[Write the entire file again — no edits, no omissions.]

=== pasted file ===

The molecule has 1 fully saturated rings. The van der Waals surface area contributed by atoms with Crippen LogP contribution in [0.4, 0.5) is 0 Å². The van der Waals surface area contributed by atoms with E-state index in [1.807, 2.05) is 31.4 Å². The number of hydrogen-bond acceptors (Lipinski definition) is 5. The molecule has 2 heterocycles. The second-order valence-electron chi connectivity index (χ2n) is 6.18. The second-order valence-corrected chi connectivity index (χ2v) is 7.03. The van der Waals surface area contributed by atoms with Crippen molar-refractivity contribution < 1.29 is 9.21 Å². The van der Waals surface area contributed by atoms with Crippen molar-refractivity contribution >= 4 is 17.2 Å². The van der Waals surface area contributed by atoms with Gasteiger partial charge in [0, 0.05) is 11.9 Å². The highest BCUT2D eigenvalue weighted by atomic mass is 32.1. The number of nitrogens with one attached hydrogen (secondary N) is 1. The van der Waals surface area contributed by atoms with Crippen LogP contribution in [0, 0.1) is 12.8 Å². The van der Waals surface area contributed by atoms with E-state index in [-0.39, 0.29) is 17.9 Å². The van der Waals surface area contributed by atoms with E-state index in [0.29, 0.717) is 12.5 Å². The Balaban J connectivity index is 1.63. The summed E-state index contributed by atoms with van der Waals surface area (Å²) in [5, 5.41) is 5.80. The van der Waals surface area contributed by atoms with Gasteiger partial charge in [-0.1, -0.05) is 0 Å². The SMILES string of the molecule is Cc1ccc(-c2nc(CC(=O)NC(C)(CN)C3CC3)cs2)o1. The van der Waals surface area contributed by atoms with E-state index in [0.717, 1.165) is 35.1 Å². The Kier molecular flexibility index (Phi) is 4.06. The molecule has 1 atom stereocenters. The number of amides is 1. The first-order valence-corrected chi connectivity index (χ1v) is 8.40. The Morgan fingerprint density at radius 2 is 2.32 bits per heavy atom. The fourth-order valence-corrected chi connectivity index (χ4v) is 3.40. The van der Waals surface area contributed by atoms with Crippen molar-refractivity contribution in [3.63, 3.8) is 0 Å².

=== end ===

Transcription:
The molecule has 1 fully saturated rings. The van der Waals surface area contributed by atoms with Crippen LogP contribution in [0.4, 0.5) is 0 Å². The van der Waals surface area contributed by atoms with E-state index in [1.807, 2.05) is 31.4 Å². The number of hydrogen-bond acceptors (Lipinski definition) is 5. The molecule has 2 heterocycles. The second-order valence-electron chi connectivity index (χ2n) is 6.18. The second-order valence-corrected chi connectivity index (χ2v) is 7.03. The van der Waals surface area contributed by atoms with Crippen molar-refractivity contribution < 1.29 is 9.21 Å². The van der Waals surface area contributed by atoms with Crippen molar-refractivity contribution >= 4 is 17.2 Å². The van der Waals surface area contributed by atoms with Gasteiger partial charge in [0, 0.05) is 11.9 Å². The highest BCUT2D eigenvalue weighted by atomic mass is 32.1. The number of nitrogens with one attached hydrogen (secondary N) is 1. The van der Waals surface area contributed by atoms with Crippen LogP contribution in [0, 0.1) is 12.8 Å². The van der Waals surface area contributed by atoms with E-state index in [-0.39, 0.29) is 17.9 Å². The van der Waals surface area contributed by atoms with E-state index in [0.29, 0.717) is 12.5 Å². The Balaban J connectivity index is 1.63. The summed E-state index contributed by atoms with van der Waals surface area (Å²) in [5, 5.41) is 5.80. The van der Waals surface area contributed by atoms with Gasteiger partial charge in [-0.1, -0.05) is 0 Å². The SMILES string of the molecule is Cc1ccc(-c2nc(CC(=O)NC(C)(CN)C3CC3)cs2)o1. The van der Waals surface area contributed by atoms with E-state index in [0.717, 1.165) is 35.1 Å². The Kier molecular flexibility index (Phi) is 4.06. The molecule has 1 atom stereocenters. The number of amides is 1. The first-order valence-corrected chi connectivity index (χ1v) is 8.40. The Morgan fingerprint density at radius 2 is 2.32 bits per heavy atom. The fourth-order valence-corrected chi connectivity index (χ4v) is 3.40. The van der Waals surface area contributed by atoms with Crippen molar-refractivity contribution in [3.63, 3.8) is 0 Å².